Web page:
After a long investigation, the Commodity Futures Trading Commission, the enforcement arm of the exchange, censured him for exceeding trading limits and fine him $2,000. By then his wife had divorced him and moved to Florida with their three children, and Flowers Jr. ended up broke in Dallas. He got involved in various businesses—renovating restaurants, building tennis courts and installing satellite dishes—but nothing worked for him. Flowers Jr. had broken off his relationship with Dowdy when he left Tennessee to play for the Cowboys ("I was into my stardom," he says), and now here it was, nearly 20 years later, and the man was on his belly with no other place to crawl. So he crawled to her. At first Dowdy, who had been divorced for seven years and was childless, refused to see him. "I get burned every time you're around," she told him. He persisted, calling her every day, until she agreed to meet him one weekend. "It was like I had never been out of his life," she says.
They married on Nov. 14, 1987, and moved to Florida early the next year. His children—daughter Lindsay, now 22; Richmond III, age 19; and Bill, 16, joined them in a rented house in Coral Gables, with Flowers Jr. getting primary custody of them a year later. Flowers Jr. went right to work, first trading commodities and then selling a line of nutritional products, and he might never have brought his family home to Alabama had it not been for Hurricane Andrew. In August 1992, after Andrew nearly blew down their house, they fled north to Birmingham. They have been there ever since, with Flowers Jr. still making a living selling nutritional products.
Much had changed in Alabama from the time Flowers Jr. left for Knoxville in 1965 until his return. Hounded by his political enemies, Flowers Sr. and two others were convicted in '68 of extorting money from savings and loan operators and from applicants seeking licenses to sell securities. He served 18 months of an eight-year federal sentence before he was granted parole. The 78-year-old Flowers Sr. has always proclaimed his innocence, saying that he was framed by those who wanted him out of the way, but he claims to harbor not a trace of bitterness. "The act I was convicted under has since been declared unconstitutional," he says, "and I have a presidential pardon [from Jimmy Carter]. So I feel happy with my situation."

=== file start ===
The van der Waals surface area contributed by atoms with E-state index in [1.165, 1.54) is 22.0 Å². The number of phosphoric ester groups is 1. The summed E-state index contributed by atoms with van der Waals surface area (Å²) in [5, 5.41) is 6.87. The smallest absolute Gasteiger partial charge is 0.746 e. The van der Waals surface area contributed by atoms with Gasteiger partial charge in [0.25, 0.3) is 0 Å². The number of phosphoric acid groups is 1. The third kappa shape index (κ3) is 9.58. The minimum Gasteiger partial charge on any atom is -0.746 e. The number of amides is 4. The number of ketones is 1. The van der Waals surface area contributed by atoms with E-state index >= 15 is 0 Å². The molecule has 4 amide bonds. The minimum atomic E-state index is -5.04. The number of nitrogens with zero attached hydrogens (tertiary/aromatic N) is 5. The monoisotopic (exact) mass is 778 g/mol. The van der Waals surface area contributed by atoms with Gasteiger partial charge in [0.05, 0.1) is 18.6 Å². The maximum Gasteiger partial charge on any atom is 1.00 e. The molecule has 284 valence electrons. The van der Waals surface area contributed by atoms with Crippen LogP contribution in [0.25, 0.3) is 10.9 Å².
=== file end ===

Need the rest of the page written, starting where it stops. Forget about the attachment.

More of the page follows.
He and Mary, married for 51 years, live in easy retirement in Dothan. Long passed are those days of bristling animus, when Alabamians cursed him and spat in his face, and gone are the days when he was pursuing the murderers of civil rights workers; surrounded by bodyguards then, he traveled Alabama fearing for his life. "I seem to be accepted beautifully," he says now. "I'm tickled to death with the way I'm accepted at home in Dothan. It's pretty much the same all over the state. They realized I was right. A lot of people don't like to say that, but a lot of people will say it. 'Richmond, you were right.' "
Flowers Jr., looking trim and fit at 50, spends a good deal of his leisure time coaching and coaxing his sons in football and track. "For as long as I can remember," says Flowers III, "my father has taken me out and thrown the ball to me. 'Watch the ball into your hands,' he would say. 'Now tuck it away.' He came to my practices and my games. He was my inspiration." Even Lindsay ran the hurdles in high school. Bill, who will be a sophomore wide receiver at Pelham High, won the 110-meter hurdles race for freshmen at the state-championship meet this spring. "He's faster than I was at the same age," Flowers Jr. says. "That boy believes he's going to the Olympics."
Flowers Jr., staring out a window overlooking Birmingham, breathed a wistful sigh at the thought of one of his sons on the stand that he never stood on. It would be enough to chase away that aging ghost.